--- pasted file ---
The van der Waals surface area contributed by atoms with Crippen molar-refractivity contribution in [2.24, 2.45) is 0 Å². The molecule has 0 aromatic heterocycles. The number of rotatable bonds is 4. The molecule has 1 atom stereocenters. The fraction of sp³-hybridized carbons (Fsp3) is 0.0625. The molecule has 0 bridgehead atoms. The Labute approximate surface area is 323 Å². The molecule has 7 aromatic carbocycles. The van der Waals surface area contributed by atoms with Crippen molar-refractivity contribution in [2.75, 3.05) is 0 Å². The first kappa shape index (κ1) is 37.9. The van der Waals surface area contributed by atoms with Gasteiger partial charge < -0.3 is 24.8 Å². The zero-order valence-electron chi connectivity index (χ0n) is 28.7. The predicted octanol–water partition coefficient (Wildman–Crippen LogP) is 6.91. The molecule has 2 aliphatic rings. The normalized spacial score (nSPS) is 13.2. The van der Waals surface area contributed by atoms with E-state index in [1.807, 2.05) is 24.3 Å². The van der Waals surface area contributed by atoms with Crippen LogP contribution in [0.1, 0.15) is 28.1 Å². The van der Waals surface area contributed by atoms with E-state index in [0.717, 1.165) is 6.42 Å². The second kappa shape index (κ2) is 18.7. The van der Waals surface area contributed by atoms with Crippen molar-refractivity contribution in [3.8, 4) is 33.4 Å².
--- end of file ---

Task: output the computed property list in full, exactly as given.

The van der Waals surface area contributed by atoms with Crippen molar-refractivity contribution in [2.24, 2.45) is 0 Å². The molecule has 0 aromatic heterocycles. The number of rotatable bonds is 4. The molecule has 1 atom stereocenters. The fraction of sp³-hybridized carbons (Fsp3) is 0.0625. The molecule has 0 bridgehead atoms. The Labute approximate surface area is 323 Å². The molecule has 7 aromatic carbocycles. The van der Waals surface area contributed by atoms with Crippen molar-refractivity contribution in [2.75, 3.05) is 0 Å². The first kappa shape index (κ1) is 37.9. The van der Waals surface area contributed by atoms with Gasteiger partial charge < -0.3 is 24.8 Å². The zero-order valence-electron chi connectivity index (χ0n) is 28.7. The predicted octanol–water partition coefficient (Wildman–Crippen LogP) is 6.91. The molecule has 2 aliphatic rings. The normalized spacial score (nSPS) is 13.2. The van der Waals surface area contributed by atoms with E-state index in [1.807, 2.05) is 24.3 Å². The van der Waals surface area contributed by atoms with Crippen LogP contribution in [0.1, 0.15) is 28.1 Å². The van der Waals surface area contributed by atoms with E-state index in [0.717, 1.165) is 6.42 Å². The second kappa shape index (κ2) is 18.7. The van der Waals surface area contributed by atoms with Crippen molar-refractivity contribution in [3.8, 4) is 33.4 Å².